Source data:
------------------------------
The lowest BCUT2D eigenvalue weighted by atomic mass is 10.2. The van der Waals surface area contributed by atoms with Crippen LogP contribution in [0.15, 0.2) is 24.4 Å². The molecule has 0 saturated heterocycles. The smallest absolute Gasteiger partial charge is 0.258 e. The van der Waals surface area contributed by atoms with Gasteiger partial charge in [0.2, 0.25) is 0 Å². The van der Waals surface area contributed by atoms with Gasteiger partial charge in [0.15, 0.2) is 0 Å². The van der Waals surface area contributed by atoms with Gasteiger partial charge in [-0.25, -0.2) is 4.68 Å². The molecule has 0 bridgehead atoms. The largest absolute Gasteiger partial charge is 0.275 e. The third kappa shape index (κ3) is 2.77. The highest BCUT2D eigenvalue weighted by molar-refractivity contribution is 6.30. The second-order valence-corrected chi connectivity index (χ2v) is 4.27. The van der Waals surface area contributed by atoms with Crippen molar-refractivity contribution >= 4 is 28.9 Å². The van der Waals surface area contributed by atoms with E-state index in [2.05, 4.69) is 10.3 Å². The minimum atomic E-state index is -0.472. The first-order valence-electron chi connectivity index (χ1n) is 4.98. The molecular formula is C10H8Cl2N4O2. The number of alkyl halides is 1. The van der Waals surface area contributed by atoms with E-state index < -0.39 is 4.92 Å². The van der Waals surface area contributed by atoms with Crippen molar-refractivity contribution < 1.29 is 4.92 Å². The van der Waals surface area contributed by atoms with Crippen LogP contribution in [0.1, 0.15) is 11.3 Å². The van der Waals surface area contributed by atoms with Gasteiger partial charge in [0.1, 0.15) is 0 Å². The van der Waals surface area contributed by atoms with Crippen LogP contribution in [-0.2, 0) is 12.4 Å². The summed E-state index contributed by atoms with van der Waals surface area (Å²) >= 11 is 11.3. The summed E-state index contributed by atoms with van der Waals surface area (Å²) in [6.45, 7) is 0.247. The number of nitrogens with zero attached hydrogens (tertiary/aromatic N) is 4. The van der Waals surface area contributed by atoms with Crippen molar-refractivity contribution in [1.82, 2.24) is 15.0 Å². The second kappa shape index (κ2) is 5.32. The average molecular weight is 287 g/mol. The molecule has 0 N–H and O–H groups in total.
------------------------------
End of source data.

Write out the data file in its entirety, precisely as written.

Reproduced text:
The lowest BCUT2D eigenvalue weighted by atomic mass is 10.2. The van der Waals surface area contributed by atoms with Crippen LogP contribution in [0.15, 0.2) is 24.4 Å². The molecule has 0 saturated heterocycles. The smallest absolute Gasteiger partial charge is 0.258 e. The van der Waals surface area contributed by atoms with Gasteiger partial charge in [0.2, 0.25) is 0 Å². The van der Waals surface area contributed by atoms with Gasteiger partial charge in [0.15, 0.2) is 0 Å². The van der Waals surface area contributed by atoms with Gasteiger partial charge in [-0.25, -0.2) is 4.68 Å². The molecule has 0 bridgehead atoms. The largest absolute Gasteiger partial charge is 0.275 e. The third kappa shape index (κ3) is 2.77. The highest BCUT2D eigenvalue weighted by molar-refractivity contribution is 6.30. The second-order valence-corrected chi connectivity index (χ2v) is 4.27. The van der Waals surface area contributed by atoms with Crippen molar-refractivity contribution >= 4 is 28.9 Å². The van der Waals surface area contributed by atoms with E-state index in [2.05, 4.69) is 10.3 Å². The minimum atomic E-state index is -0.472. The first-order valence-electron chi connectivity index (χ1n) is 4.98. The molecular formula is C10H8Cl2N4O2. The number of alkyl halides is 1. The van der Waals surface area contributed by atoms with E-state index < -0.39 is 4.92 Å². The van der Waals surface area contributed by atoms with Crippen molar-refractivity contribution < 1.29 is 4.92 Å². The van der Waals surface area contributed by atoms with Crippen LogP contribution in [0.1, 0.15) is 11.3 Å². The van der Waals surface area contributed by atoms with Gasteiger partial charge in [0.1, 0.15) is 0 Å². The van der Waals surface area contributed by atoms with Crippen LogP contribution in [-0.2, 0) is 12.4 Å². The summed E-state index contributed by atoms with van der Waals surface area (Å²) >= 11 is 11.3. The summed E-state index contributed by atoms with van der Waals surface area (Å²) in [6.45, 7) is 0.247. The number of nitrogens with zero attached hydrogens (tertiary/aromatic N) is 4. The van der Waals surface area contributed by atoms with Crippen molar-refractivity contribution in [1.82, 2.24) is 15.0 Å². The second kappa shape index (κ2) is 5.32. The average molecular weight is 287 g/mol. The molecule has 0 N–H and O–H groups in total.